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Re^2: DBD::CSV and really bad legacy flat file

by harleypig (Monk)
on Jul 19, 2005 at 02:25 UTC ( #475950=note: print w/replies, xml ) Need Help??

in reply to Re: DBD::CSV and really bad legacy flat file
in thread DBD::CSV and really bad legacy flat file

I can easily convert the file ... my boss doesn't want to convert it. Until the new code is up and working the old code has to be able to work. I don't feel like setting up a script to copy and convert the db everytime it's updated, I've got too much else on my plate.

Harley J Pig
  • Comment on Re^2: DBD::CSV and really bad legacy flat file

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Re^3: DBD::CSV and really bad legacy flat file
by Tanktalus (Canon) on Jul 19, 2005 at 02:36 UTC

    To be honest, I've done these conversions a few times. Including converting from a human-typed table (which was autoconverted into HTML via Lotus Domino) to an RDBMS. I did my development, against direct orders, while the table was still being updated. All I did was write the tool to convert, and then develop everything around that "sample" data, and then, once the switch was made, the "original" was considered frozen, I redid the conversion (took 10 or 15 minutes), and then put my database live.

    So, the question is, will this legacy flat file continue to live, or is it eventually going to be replaced with this something new?

    If it is going to live, and you're going to need to continue to read directly from it, you may be able to subclass DBD::File somehow to fake this - it may not be as fast as working on converted data, but it may still be faster than converting all the data, only to work with a subset of it. Or, at the least, it means you'll only have a single source for data, rather than working from an "unofficial" data source.

      If I can make an on the fly conversion quickly enough I would, but I don't know enough about DBD::File to be willing to take the time.
      Harley J Pig
Re^3: DBD::CSV and really bad legacy flat file
by jhourcle (Prior) on Jul 19, 2005 at 03:45 UTC

    If you're not converting it, then what are you doing with it?

    I just went over parsing it (which you said you wanted) -- it's what you do inside the loop that determines what you do with it after that.

    If you need to write the format back out, that's easy too.

    So... if you could please explain a little more about what it is that you're trying to do, I could probably give an answer that you might find more useful. (and not the short view -- I know you're trying to use Text::CSV_XS or DBD::CSV, but why are you trying to use them -- what's the main objective?) I know Text::CSV_XS is for manipulation of CSV, but what sort of manipulations are you trying to do?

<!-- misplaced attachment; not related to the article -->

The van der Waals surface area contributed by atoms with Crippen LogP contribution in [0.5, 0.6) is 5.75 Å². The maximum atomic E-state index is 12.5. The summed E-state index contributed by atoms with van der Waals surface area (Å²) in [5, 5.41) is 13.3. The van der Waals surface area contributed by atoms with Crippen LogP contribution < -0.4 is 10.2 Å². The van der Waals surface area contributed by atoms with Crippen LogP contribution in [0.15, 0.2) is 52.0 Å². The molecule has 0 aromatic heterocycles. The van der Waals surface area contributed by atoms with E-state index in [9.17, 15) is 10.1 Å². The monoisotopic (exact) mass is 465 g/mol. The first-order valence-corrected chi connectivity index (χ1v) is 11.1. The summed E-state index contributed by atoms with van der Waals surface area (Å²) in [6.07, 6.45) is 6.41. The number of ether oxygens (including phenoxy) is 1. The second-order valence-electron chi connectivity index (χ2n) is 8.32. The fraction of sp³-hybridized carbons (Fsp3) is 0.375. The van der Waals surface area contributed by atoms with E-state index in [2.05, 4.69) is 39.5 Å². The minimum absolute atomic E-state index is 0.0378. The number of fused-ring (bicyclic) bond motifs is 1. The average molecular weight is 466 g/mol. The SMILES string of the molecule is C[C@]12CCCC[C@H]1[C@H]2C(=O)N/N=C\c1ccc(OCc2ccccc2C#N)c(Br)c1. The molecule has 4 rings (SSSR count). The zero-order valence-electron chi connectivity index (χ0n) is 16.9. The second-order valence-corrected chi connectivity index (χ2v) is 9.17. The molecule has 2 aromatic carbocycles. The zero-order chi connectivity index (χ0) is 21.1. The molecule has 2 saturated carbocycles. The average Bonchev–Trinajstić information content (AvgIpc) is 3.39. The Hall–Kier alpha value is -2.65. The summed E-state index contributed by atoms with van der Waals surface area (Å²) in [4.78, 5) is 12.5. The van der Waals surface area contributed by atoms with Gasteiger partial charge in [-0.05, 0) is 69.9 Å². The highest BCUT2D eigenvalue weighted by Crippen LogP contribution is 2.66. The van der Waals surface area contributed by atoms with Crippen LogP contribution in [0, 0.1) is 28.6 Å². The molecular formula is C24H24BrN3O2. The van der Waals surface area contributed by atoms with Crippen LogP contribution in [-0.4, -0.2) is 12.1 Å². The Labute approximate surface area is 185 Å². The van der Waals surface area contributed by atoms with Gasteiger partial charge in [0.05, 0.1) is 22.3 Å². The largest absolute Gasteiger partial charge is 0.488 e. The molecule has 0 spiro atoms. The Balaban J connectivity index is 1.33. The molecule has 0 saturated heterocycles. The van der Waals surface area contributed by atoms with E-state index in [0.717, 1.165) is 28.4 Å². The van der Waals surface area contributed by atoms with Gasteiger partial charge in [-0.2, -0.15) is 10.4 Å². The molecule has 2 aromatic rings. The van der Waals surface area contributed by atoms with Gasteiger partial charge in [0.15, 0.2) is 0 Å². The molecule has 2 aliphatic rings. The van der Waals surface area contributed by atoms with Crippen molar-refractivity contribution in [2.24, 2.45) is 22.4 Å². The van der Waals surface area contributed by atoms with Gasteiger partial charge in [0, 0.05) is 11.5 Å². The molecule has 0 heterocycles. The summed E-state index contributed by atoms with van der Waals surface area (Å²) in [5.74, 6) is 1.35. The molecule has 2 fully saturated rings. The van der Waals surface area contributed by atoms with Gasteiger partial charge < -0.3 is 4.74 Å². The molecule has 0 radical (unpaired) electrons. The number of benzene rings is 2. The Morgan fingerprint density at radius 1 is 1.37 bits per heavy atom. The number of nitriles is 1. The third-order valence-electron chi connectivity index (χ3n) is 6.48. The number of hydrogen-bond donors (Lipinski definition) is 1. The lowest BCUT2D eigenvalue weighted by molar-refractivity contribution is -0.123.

When the boss tells me to do something, and that I have to do it a certain way, I always come back to one quote:

    "We're the technical experts. We were hired so that management could ignore our recommendations and tell us how to do our jobs." -- Mike Andrews in alt.sysadmin.recovery 10 October 2000 <eUJE5.880$>

      I need to duplicate the functionality of an existing script which is entirely self contained and uses no modules of any kind and is written with a perl4 mindset and is a PITA to maintain and update and modify.

      How the data is handled doesn't matter as long as it stays in the same format, as far as my boss is concerned. I don't have any problems with the duplication of functionality, it's just parsing the data with existing modules rather than writing my own, which almost always takes longer, which is what my boss doesn't want.

      Harley J Pig

        If speed is a significant factor, then Perl probably isn't your best language.

        In fact, if any of the modules get a speed up, it's probably because they're using compiled parts. They would actually have more overhead, because they need to be made more generic so that they can be applied to generic uses, and to deal with problem input that might not be a factor in your situation.

        It may be possible to get a speed up by streamlining the logic of your program, or by trading off memory or disk for speed.

        From what you'r describing, in dealing with legacy code that's difficult to maintain, I'd suggest the Perl Medic book, even if the front page to the site is rather horrible.

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